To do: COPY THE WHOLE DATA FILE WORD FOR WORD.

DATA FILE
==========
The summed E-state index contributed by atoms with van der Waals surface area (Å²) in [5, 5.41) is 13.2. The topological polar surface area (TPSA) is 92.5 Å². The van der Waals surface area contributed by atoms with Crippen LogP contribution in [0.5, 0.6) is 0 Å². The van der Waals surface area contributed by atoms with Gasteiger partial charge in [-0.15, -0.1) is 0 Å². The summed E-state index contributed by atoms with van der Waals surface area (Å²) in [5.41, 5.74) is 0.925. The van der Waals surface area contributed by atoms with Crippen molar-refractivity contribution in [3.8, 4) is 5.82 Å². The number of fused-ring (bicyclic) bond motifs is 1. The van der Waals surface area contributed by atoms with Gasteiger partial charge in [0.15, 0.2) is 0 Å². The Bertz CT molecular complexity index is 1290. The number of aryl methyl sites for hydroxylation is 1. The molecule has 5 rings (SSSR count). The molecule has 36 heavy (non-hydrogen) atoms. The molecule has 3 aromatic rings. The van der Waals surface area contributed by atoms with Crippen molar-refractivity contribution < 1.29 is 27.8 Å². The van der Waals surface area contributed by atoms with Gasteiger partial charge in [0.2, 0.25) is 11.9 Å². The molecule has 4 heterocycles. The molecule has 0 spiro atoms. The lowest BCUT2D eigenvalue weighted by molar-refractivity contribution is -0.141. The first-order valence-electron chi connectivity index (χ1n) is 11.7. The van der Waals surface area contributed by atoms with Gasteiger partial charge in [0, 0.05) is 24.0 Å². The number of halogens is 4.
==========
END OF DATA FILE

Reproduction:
The summed E-state index contributed by atoms with van der Waals surface area (Å²) in [5, 5.41) is 13.2. The topological polar surface area (TPSA) is 92.5 Å². The van der Waals surface area contributed by atoms with Crippen LogP contribution in [0.5, 0.6) is 0 Å². The van der Waals surface area contributed by atoms with Gasteiger partial charge in [-0.15, -0.1) is 0 Å². The summed E-state index contributed by atoms with van der Waals surface area (Å²) in [5.41, 5.74) is 0.925. The van der Waals surface area contributed by atoms with Crippen molar-refractivity contribution in [3.8, 4) is 5.82 Å². The number of fused-ring (bicyclic) bond motifs is 1. The van der Waals surface area contributed by atoms with Gasteiger partial charge in [0.15, 0.2) is 0 Å². The Bertz CT molecular complexity index is 1290. The number of aryl methyl sites for hydroxylation is 1. The molecule has 5 rings (SSSR count). The molecule has 36 heavy (non-hydrogen) atoms. The molecule has 3 aromatic rings. The van der Waals surface area contributed by atoms with Crippen molar-refractivity contribution < 1.29 is 27.8 Å². The van der Waals surface area contributed by atoms with Gasteiger partial charge in [0.2, 0.25) is 11.9 Å². The molecule has 4 heterocycles. The molecule has 0 spiro atoms. The lowest BCUT2D eigenvalue weighted by molar-refractivity contribution is -0.141. The first-order valence-electron chi connectivity index (χ1n) is 11.7. The van der Waals surface area contributed by atoms with Gasteiger partial charge in [0, 0.05) is 24.0 Å². The number of halogens is 4.